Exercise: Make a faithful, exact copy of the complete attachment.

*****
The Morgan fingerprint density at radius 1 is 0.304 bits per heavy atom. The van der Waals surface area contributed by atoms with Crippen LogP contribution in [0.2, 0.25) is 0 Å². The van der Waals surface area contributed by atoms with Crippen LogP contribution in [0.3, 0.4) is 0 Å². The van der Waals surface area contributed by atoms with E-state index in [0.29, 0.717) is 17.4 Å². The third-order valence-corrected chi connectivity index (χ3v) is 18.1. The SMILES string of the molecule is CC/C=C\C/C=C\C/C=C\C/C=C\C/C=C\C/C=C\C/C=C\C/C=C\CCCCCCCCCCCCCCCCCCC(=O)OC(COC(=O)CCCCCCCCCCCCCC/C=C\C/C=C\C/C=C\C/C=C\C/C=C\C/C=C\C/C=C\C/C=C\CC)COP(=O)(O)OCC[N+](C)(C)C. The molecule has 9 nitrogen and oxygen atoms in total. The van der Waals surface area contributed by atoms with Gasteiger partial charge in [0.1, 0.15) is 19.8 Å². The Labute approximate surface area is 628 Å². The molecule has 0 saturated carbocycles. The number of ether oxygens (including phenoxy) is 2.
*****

The Morgan fingerprint density at radius 1 is 0.304 bits per heavy atom. The van der Waals surface area contributed by atoms with Crippen LogP contribution in [0.2, 0.25) is 0 Å². The van der Waals surface area contributed by atoms with Crippen LogP contribution in [0.3, 0.4) is 0 Å². The van der Waals surface area contributed by atoms with E-state index in [0.29, 0.717) is 17.4 Å². The third-order valence-corrected chi connectivity index (χ3v) is 18.1. The SMILES string of the molecule is CC/C=C\C/C=C\C/C=C\C/C=C\C/C=C\C/C=C\C/C=C\C/C=C\CCCCCCCCCCCCCCCCCCC(=O)OC(COC(=O)CCCCCCCCCCCCCC/C=C\C/C=C\C/C=C\C/C=C\C/C=C\C/C=C\C/C=C\C/C=C\CC)COP(=O)(O)OCC[N+](C)(C)C. The molecule has 9 nitrogen and oxygen atoms in total. The van der Waals surface area contributed by atoms with Gasteiger partial charge in [0.1, 0.15) is 19.8 Å². The Labute approximate surface area is 628 Å². The molecule has 0 saturated carbocycles. The number of ether oxygens (including phenoxy) is 2.